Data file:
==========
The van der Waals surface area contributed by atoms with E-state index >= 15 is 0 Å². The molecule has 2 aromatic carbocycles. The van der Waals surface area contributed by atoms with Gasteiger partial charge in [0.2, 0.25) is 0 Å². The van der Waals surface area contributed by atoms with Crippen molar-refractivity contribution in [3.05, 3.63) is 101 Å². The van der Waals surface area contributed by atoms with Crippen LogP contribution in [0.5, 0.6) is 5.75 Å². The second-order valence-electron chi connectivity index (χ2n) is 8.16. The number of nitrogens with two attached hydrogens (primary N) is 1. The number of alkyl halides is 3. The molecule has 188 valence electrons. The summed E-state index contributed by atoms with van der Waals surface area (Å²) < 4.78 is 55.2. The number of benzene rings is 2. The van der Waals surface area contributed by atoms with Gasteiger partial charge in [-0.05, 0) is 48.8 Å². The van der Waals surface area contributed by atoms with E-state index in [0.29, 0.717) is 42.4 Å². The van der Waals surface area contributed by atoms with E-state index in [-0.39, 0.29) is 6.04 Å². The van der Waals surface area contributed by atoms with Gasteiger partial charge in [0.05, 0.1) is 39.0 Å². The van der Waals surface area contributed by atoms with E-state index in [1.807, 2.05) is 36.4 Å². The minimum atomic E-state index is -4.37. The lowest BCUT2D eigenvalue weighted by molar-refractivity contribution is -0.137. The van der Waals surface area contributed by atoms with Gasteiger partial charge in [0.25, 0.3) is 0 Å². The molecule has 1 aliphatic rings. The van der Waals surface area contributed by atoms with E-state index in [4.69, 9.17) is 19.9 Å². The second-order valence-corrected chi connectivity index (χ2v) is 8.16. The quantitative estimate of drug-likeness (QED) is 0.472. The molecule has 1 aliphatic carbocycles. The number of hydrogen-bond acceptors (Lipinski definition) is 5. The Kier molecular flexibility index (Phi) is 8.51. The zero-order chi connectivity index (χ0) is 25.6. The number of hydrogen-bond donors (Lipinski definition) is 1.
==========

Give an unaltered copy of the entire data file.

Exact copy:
The van der Waals surface area contributed by atoms with E-state index >= 15 is 0 Å². The molecule has 2 aromatic carbocycles. The van der Waals surface area contributed by atoms with Gasteiger partial charge in [0.2, 0.25) is 0 Å². The van der Waals surface area contributed by atoms with Crippen molar-refractivity contribution in [3.05, 3.63) is 101 Å². The van der Waals surface area contributed by atoms with Crippen LogP contribution in [0.5, 0.6) is 5.75 Å². The second-order valence-electron chi connectivity index (χ2n) is 8.16. The number of nitrogens with two attached hydrogens (primary N) is 1. The number of alkyl halides is 3. The molecule has 188 valence electrons. The summed E-state index contributed by atoms with van der Waals surface area (Å²) < 4.78 is 55.2. The number of benzene rings is 2. The van der Waals surface area contributed by atoms with Gasteiger partial charge in [-0.05, 0) is 48.8 Å². The van der Waals surface area contributed by atoms with E-state index in [0.29, 0.717) is 42.4 Å². The van der Waals surface area contributed by atoms with E-state index in [-0.39, 0.29) is 6.04 Å². The van der Waals surface area contributed by atoms with Gasteiger partial charge in [0.05, 0.1) is 39.0 Å². The van der Waals surface area contributed by atoms with E-state index in [1.807, 2.05) is 36.4 Å². The minimum atomic E-state index is -4.37. The lowest BCUT2D eigenvalue weighted by molar-refractivity contribution is -0.137. The van der Waals surface area contributed by atoms with Gasteiger partial charge in [0.25, 0.3) is 0 Å². The molecule has 1 aliphatic rings. The van der Waals surface area contributed by atoms with E-state index in [4.69, 9.17) is 19.9 Å². The second-order valence-corrected chi connectivity index (χ2v) is 8.16. The quantitative estimate of drug-likeness (QED) is 0.472. The molecule has 1 aliphatic carbocycles. The number of hydrogen-bond acceptors (Lipinski definition) is 5. The Kier molecular flexibility index (Phi) is 8.51. The zero-order chi connectivity index (χ0) is 25.6. The number of hydrogen-bond donors (Lipinski definition) is 1.